without considering the effect of the number of transmissions needed by a relay to deliver data to its one hop receivers. However, E-MDR that deploys MOST multicast scheme adopts good transmission rates and convenient number of transmission. Indeed, E-MDR may execute the throughput enhancement steps (step 2 and step 3) without registering any alteration in the initial relay set structure obtained after step 1. In the worst case, the throughput obtained by E-MDR will be that dictated by step 1 which is higher or equal to the rate obtained using multi-rate MPR selection scheme.

    n 2


    u v


    n 1 2



    u v



    u v TRIGraph





    6 3 u,6

    1.5 5 3





    3 4 1


    2 2


    5 3 3 4


    a b c


    a b c

    a b c 3



    u v


    Mn= {1, 2}

    1={(u,6),(v,4)} 2={(v,3)}

    TH(1)=10 TH(2)=9

    RC-MDR(n)=(10+3)/2=6.5 Mb/s RE-MDR(n)=3×3=9 Mb/s



    u v


    Mn= {1, 2, 3, 4}



    3={(v,2)} 4={(v,3),(u,5)}

    TH(1)=4.5 TH(2)=4 TH(3)=4 TH(4)=8

    RC-MDR(n)=((5+3)+1.5)/2=4.75 RE-MDR(n)=1.5×3=4.5 Mb/s


    Mn= {1, 2, 3, 4}

    1={(u,5) ,(v,3)}



    TH(1)=11 TH(2)=10 TH(3)=9





    u v

    6 3 4

    1.5 5 3

    5 3 3


    a b c


    u v


    a b c


    u v


    a b c


    u v

    3 3 3




    5 3 3

    a b c


    a b c

    a b c

    1. (c)

      Fig. 13. The application of EC-MDR selection scheme



      14 14

      Throughput (Mb/s)

      12 12

      Throughput (Mb/s)

      10 10

      8 8

      6 6

      4 4

      2 2

      0 0

      1 2 3 4 5 6 7 8 9 10 11

      Communication scenario (higher data rates are generated randomly)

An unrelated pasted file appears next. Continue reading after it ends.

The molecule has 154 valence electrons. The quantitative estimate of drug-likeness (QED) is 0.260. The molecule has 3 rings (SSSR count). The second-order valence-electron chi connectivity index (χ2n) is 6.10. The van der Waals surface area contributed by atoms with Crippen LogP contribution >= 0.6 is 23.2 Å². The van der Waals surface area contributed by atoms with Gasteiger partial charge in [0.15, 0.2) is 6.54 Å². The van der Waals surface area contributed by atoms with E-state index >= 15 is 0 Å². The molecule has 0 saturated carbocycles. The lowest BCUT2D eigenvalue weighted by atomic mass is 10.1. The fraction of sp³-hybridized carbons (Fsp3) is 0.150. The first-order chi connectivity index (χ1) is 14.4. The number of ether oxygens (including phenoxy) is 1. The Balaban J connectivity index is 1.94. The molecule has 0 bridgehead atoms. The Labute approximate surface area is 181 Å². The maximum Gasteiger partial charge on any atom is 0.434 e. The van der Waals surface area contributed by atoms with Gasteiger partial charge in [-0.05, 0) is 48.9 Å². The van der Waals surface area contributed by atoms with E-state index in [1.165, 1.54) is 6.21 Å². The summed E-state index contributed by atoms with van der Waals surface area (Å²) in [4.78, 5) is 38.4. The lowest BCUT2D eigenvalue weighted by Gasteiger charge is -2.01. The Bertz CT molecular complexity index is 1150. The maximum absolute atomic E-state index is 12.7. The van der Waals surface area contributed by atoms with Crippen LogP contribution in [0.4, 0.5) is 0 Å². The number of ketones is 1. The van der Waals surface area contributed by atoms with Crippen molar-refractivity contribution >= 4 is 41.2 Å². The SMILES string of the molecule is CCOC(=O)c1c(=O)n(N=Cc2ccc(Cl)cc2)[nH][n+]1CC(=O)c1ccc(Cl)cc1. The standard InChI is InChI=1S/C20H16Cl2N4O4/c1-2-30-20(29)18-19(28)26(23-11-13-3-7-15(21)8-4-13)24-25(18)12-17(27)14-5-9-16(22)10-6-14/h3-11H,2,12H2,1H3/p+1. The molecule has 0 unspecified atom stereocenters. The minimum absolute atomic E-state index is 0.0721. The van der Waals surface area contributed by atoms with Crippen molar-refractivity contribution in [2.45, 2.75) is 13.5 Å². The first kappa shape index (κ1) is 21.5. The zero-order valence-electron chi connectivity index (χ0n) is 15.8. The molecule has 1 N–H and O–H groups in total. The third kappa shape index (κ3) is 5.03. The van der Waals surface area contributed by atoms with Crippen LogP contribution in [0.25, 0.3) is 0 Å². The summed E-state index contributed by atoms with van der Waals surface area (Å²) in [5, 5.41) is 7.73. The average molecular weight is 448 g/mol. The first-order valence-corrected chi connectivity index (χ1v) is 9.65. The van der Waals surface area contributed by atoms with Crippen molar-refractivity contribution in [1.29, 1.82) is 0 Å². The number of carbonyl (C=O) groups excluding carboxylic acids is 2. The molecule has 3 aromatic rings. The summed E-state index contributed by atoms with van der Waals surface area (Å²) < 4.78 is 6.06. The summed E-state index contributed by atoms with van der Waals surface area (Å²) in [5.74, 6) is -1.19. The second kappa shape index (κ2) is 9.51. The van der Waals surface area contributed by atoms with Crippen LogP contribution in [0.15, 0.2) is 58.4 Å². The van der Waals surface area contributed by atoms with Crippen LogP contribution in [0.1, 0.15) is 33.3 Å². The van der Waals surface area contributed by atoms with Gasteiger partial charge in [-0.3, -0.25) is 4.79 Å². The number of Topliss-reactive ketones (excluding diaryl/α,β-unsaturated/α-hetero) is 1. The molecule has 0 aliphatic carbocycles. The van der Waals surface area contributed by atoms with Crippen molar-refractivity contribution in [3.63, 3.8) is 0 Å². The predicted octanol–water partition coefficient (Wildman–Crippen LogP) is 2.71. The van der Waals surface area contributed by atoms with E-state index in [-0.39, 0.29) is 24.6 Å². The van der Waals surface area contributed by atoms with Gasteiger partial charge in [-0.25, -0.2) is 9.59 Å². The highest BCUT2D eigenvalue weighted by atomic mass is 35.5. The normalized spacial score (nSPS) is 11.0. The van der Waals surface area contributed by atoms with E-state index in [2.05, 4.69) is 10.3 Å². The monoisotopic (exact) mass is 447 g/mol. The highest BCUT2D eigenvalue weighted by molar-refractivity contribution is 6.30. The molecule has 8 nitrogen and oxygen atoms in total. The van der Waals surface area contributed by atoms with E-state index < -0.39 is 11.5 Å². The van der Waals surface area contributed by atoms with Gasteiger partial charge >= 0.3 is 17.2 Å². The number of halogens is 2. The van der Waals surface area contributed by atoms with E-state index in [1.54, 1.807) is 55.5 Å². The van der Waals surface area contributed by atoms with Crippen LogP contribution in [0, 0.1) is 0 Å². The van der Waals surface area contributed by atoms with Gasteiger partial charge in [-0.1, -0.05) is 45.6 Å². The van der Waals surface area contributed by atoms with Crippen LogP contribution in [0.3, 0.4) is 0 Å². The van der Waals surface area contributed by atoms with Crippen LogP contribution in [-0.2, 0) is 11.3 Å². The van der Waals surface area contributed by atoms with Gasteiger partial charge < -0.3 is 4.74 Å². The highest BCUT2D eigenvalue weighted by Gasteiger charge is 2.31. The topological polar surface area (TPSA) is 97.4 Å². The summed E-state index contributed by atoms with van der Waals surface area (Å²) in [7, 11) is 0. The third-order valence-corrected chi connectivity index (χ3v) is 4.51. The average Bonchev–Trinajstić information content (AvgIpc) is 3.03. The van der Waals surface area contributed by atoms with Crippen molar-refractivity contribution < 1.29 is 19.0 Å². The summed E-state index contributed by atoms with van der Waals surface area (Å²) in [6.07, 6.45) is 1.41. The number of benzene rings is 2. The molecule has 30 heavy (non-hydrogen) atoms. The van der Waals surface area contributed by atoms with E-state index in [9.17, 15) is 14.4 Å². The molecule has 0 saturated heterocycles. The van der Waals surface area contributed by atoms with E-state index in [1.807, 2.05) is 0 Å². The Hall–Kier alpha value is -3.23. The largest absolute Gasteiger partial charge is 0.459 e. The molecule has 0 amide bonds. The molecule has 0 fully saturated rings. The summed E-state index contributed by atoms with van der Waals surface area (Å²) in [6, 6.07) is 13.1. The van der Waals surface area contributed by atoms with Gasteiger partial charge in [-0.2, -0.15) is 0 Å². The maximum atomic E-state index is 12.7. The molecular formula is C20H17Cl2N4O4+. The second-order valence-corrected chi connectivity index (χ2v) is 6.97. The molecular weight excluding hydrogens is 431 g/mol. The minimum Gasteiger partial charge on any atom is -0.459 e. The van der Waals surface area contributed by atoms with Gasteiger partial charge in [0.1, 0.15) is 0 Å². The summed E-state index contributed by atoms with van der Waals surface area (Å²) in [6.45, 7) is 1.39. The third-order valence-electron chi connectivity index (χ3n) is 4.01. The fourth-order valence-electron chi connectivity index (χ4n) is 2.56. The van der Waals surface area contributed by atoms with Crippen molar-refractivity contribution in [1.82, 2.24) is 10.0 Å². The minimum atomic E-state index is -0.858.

C-MDR EC-MDR

      1 2 3 4 5 6

      Communciation scenario


      1. Kitasuka, T.; Tagashira, S., "Finding more efficient multipoint relay set to reduce topology control traffic of OLSR," In the Proc of WoWMoM 201, pp.1,9, 4-7 June 2013, doi: 10.1109/WoWMoM.2013.6583478.

      2. H. Chizari, M. Hosseini, S. Salleh, S. Abd Razak, A. H. Abdullah: EF- MPR, a new energy eFficient multi-point relay selection algorithm for MANET, The Journal of Supercomputing 59(2): 744-761, 2012.

      3. A. Boushaba, A. Benabbou, R. Benabbou, A. Zahi, M. Oumsis. Multi- point relay selection strategies to reduce topology control traffic for OLSR protocol in MANETs. J. Netw. Comput. Appl. 53, July, 2015, 91-102,DOI=10.1016/j.jnca.2015.03.00.

      4. Zhiping Liao, Song Liu, and Shengfeng Xi, An Improved Multipoint

        Fig. 11. The E-MDR performance Fig. 12. The performance of MDR

        relay selection schemes

        Received Throughput





        EC-MDR WCDS



        0 10 20 30 40 50 60 70

        Number of users

        Fig. 14. EC-MDR Performance

        In Fig. 14, we compare the throughput received by the two- hop nodes, using WCDS and EC-MDR, as a function of the number of users. We notice that the EC-MDR gives higher throughput than multi-rate WCDS. Essentially, EC-MDR prefers good links and conflict-free transmissions. As we notice, the throughput received increases when increasing the number of users, since the opportunities of high- throughput/conflict-free links becomes more important.


In this paper, we have designed three multi-rate multi- point relay selection schemes that exploit the BA of the wireless medium to create a specific set of multi-rate multipoint relays. Each selected relay does one transmission to convey a data packet to its selected one-hop neighbours. As shown by the obtained results, our conflict aware MDR selection schemes, E-MDR, C-MDR and EC-MDR, are very simple ways to exploit MUD with no need to complex calculation strategies. They lead to higher throughput. In the future, it would be appealing to design the version of MDR selection scheme that targets to minimise the number of hops needed to reach any destination in the system.

Relaying Scheme for Message Propagation in Distributed Peer-to-Peer System, International Journal of Distributed Sensor Networks, vol. 2014, Article ID 792814, 10 pages, 2014. doi:10.1155/2014/792814